Author ORCID Identifier

Date of Award


Degree Type


Degree Name

Doctor of Philosophy (PhD)


Middle and Secondary Education

First Advisor

Dr. Martin Norgaard

Second Advisor

Dr. Patrick Freer

Third Advisor

Dr. Patrick Enderle

Fourth Advisor

Dr. Anna Abraham


This study aimed to investigate the potential transfer effects of domain-specific creativity training on domain-general divergent thinking indices of divergent thinking and investigate the potential effects of the school-based creativity program on the development of creativity in a middle school in the southeast region of the United States. The school-based creativity program is an initiative that uses literacy standards to position students as content creators, connecting directly to student interests. The creativity program includes capstone projects, such as songwriting, theater, dance, video game development, inventions, marketing, and design. In the 2020–2021 school year, 55.17% of the program’s capstone projects were music-related (2019–2020: 63%). I assessed online 75 sixth-, seventh-, and eighth-grade students. Of the seventh and eighth graders, one half of the students were partially in the school-based creativity program and the second half were not involved in the program. All sixth graders were enrolled in the program and considered one group, which I labeled as Full Creativity-Sixth Grade.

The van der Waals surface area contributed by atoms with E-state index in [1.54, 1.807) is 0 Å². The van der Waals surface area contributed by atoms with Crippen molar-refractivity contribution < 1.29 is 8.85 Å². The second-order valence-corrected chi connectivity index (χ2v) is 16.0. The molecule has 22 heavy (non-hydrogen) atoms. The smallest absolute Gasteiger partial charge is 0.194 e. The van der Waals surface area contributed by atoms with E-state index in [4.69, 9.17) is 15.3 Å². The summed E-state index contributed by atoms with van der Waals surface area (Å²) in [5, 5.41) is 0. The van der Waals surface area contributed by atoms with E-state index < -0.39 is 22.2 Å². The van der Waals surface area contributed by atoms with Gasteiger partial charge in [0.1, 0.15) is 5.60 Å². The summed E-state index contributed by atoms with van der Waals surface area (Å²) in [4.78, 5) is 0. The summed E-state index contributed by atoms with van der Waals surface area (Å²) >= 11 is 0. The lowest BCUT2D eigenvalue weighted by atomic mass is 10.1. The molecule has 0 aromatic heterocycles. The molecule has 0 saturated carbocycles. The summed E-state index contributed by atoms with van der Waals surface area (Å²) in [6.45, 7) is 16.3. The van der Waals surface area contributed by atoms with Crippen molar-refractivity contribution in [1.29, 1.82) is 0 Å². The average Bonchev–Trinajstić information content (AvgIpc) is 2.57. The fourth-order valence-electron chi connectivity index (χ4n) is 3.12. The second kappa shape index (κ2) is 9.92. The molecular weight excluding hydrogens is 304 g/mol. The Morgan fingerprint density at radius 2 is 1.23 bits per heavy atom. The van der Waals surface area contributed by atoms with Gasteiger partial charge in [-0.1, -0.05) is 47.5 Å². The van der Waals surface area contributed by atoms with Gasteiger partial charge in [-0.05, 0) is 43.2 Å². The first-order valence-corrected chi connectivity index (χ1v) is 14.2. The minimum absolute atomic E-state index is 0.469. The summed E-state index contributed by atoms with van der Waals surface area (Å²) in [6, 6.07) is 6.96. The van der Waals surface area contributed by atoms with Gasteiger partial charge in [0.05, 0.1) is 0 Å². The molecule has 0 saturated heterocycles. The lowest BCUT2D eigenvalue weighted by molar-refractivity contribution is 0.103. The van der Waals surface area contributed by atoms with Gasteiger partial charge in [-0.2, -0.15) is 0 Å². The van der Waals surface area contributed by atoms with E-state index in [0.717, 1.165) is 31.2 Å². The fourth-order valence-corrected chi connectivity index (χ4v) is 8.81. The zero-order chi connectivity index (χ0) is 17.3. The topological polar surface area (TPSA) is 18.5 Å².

Four types of data were collected and analyzed for this study: the Runco Creativity Assessment Battery, Georgia Milestones Achievement Scores (GMAS), music-based capstone projects, and interviews with the administrator and program coordinator from the creativity program. Quantitative results revealed that grade level did affect divergent thinking, with lower grades scoring less. However, the participants in the Full Creativity program had virtually no transfer effects, which was expected based on the extensive training literature. These results may have been influenced by the way divergent thinking was measured and the testing schedule, in which testing fatigue may have influenced the posttest results. To measure academic achievement, participants were divided into two groups based on their GMAS test scores for English/Language Arts (ELA) and Math (Low Achieving and High Achieving). There were no significant interactions between divergent thinking pre-and posttest scores and GMAS test scores in ELA or Math. After completing a content analysis of the students’ music capstone projects, two overarching themes were present: musical creativity and emotional expression.

This dissertation describes the creativity program in detail and discusses how it relates to music education. Contributions, limitations, implications, and directions for future research address the effect of school-based creativity programs on divergent thinking and academic achievement.


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